The Cyber Security Collaborative Research Alliance: Unifying Detection, Agility, and Risk in Mission-Oriented Cyber Decision Making

cyber collaborative

Posted: January 23, 2017 | By: Patrick McDaniel, Ananthram Swami


The goal of the detection thrust is to develop theories and models that relate properties and capabilities of cyber threat detection and recognition processes/mechanisms to properties of a malicious activity, and of properties of Army networks. More concretely, the goal is to determine whether there is an ongoing cyber-threat that can negatively affect the operation and provide assessments on: (i) what is the most likely threat; (ii) what impact will it have on the operation (e.g., leakage of data, system breakdown, etc.) in terms of increase in cost or decrease in payout; and (iii) the confidence in the process (based on evidence collected). Detection is influenced by (i) the actions of the attacker, and (ii) the dynamics of the environment (which can itself influence the attacker to behave in certain ways). The CRA’s efforts in detection to date have been focused on three areas addressing the needs of operations: (a) advancing traditional intrusion detection, (b) understanding defender’s decision processes, and (c) developing a science of evidence collection.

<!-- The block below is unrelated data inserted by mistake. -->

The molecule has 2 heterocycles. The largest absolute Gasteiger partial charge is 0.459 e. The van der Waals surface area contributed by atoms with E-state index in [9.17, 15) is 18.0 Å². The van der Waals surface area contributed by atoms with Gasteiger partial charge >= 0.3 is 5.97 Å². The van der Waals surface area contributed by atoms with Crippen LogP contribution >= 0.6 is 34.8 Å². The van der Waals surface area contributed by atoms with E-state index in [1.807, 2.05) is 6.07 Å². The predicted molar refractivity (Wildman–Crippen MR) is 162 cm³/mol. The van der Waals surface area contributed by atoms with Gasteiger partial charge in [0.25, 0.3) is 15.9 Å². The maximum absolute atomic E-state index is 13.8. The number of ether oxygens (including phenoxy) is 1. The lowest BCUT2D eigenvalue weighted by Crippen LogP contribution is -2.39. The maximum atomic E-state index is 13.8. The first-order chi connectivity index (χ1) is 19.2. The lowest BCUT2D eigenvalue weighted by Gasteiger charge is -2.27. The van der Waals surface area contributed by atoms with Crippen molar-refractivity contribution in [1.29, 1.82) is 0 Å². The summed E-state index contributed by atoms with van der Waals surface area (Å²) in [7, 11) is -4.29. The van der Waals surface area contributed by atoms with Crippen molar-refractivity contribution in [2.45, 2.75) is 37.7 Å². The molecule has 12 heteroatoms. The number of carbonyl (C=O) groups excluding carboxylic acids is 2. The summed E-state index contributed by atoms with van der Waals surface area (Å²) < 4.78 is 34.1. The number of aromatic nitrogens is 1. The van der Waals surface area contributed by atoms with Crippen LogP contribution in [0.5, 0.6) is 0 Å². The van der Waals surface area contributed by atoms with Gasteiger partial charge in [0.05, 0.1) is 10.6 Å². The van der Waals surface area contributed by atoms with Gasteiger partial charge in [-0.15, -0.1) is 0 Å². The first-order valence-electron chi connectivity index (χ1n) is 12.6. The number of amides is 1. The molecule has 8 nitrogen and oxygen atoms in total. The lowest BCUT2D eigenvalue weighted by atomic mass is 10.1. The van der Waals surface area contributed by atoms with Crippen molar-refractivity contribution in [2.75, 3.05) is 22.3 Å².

Note that collection of data and transmission to a central fusion center can place demands on already constrained communications media in tactical networks. Even collecting and local processing may pose challenges in the often energy and computing constrained environment. Strategic networks may have greater resources, but support a larger diversity of operations. One of the key investigations within the CRA is the calibration of detection apparatus based on the resource cost for the target (tactical or strategic) as based on an understanding of operational requirements.